Hanging in the balance.
It's how I've felt many times in my adult life, as I've considered career and education options. It's how I've felt for the past several months waiting for my job in Turkey to finally begin. It's how I've felt the past two weeks waiting for classes to start.
Mostly, it's how I felt this afternoon, suspended somewhere between the 10th and 11th floor of our apartment building in a small, stuffy elevator. At least I wasn't alone--Alan was there--but I was still pretty freaked out. The elevator buttons wouldn't light up, the call button didn't work, and the slot for the telephone was empty. Continuing our on-going joke and commentary on various hazards we see in Turkey, I voiced in my chastizing tone with a special eye roll, "Turkey!" I then pressed the alarm button, which, to my delight, made a loud ringing sound outside of the elevator. A Turkish voice came over the intercom. Using the phrase Alan had suggested, I said the equivalent of "Elevator has problem." I couldn't understand the Turkish response, but I assume they promised speedy help.
We stood for several minutes, taking a few Facebook-ready selfies of our predicament. I tried to ward off claustrophia and general panic while Alan cracked jokes and strategized the best position to be in if the elevator plunged. We heard prying noise above our heads, presumably from the eleventh floor. They stopped. Then the lights went out. Pitch black.
I dug in my bag for my iPad as a source of light, and composed a Facebook post to be posted upon our safe return to our apartment. Busying myself with social media helped me not think about the small and hot elevator.
Eventually, the lights relit and the elevator went to the ground floor. Went, not plummeted. The apartment manager was there to greet us. He assured us the the problem was only on the eleventh floor, pushed the 12 button, and sent us back up the shaft. On the way up, Alan and I both had the same thought, why hadn't we taken the stairs, or at least the other elevator?
We arrived safely at the twelfth floor, took the stairs down to the eleventh, and were very happy to not be encased anymore. We were only stuck for maybe 15 or 20 minutes, but it was long enough for me to reflect on the parallels of literally hanging in the balance and the way I've felt recently.
Today was my first day of teaching at the prep school. Yesterday I taught a university writing class for sophomores. So far, I'm two-for-two on technology failure in the classroom. The number one rule for teaching with technology is to have a back up plan. My back up plans were not as well fleshed out as I would have liked, and the fact that I had somehow forgotten my whiteboard markers yesterday gave me an even bigger challenge. Harkening back to the why-didn't-we-take-the-stairs situation, I found myself wondering why I hadn't made a stronger technology back up plan for today considering yesterday's events. A glutton for punishment, I guess!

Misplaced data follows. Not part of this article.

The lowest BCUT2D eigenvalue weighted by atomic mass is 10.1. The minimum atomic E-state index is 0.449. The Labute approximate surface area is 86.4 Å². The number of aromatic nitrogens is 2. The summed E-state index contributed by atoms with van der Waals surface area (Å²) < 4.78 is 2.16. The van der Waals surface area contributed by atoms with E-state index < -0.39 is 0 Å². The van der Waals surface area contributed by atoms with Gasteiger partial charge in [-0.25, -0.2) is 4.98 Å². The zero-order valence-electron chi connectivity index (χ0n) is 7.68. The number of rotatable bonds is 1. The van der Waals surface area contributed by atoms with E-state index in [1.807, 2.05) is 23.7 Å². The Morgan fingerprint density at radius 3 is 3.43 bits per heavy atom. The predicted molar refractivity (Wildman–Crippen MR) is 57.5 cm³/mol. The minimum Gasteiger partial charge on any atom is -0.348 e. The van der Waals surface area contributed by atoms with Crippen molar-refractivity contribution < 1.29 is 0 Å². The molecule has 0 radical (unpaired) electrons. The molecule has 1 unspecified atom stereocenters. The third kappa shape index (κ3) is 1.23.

Over the past several years, I've grown accustomed to being able to project my computer screen on a wall for students to see. In fact, here in Turkey, we use SmartBoards, which have even stronger capabilities than a simple projector system. The SmartBoard basically projects an electronic version of the book on a chalkboard-size touch screen that works similarly to an iPad. However, the technology is only as good as your knowledge of HOW to use it, and on a more basic level, it is only as good as the cable connections between your computer and the board. Working with borrowed cables both times (mine haven't arrived yet), I felt like I was flying blind--in a way trapped by my own lesson plan's dependence on technology. In the university class (with a simple projector), I simply gave up on projecting and focused on the papers I had printed, while using the PowerPoint on my computer screen more like class notes. Today, I recruited some IT help during the first 30 minutes of class and at break, which helped get me about 75% of where I wanted to be. I still couldn't use the board effectively, but I compensated for the remaining 25% with enthusiasm and whiteboard markers, a newfound luxury after the previous day's fiasco.
Not unlike the elevator's eventual returning of trapped occupants, I did eventually figure out solutions to the problems I experienced these first two days (after class, I spent a long time fiddling with the system and talking with colleagues). And not unlike surviving the elevator, I have survived my lessons despite the technological malfunctions. Furthermore, similarly to when the lights went completely out in the elevator, I did not panic when no students had the textbook. I did leave the room to get scratch paper, as they didn't have that with them either. On days like yesterday and today, I'm glad that I have a strong foundation in teaching methodology and classroom experience to draw on. Thinking on one's feet and making quick decisions are two underrated skills that good teachers possess and use constantly. Unplanned events in class are common, and as a newbie to the program and technology, I am especially prone to things not going as I planned.
Wish me good luck for tomorrow's new and improved lesson (taking into account the potential lack of books) and for upcoming elevator travel. Maybe I'll take the stairs.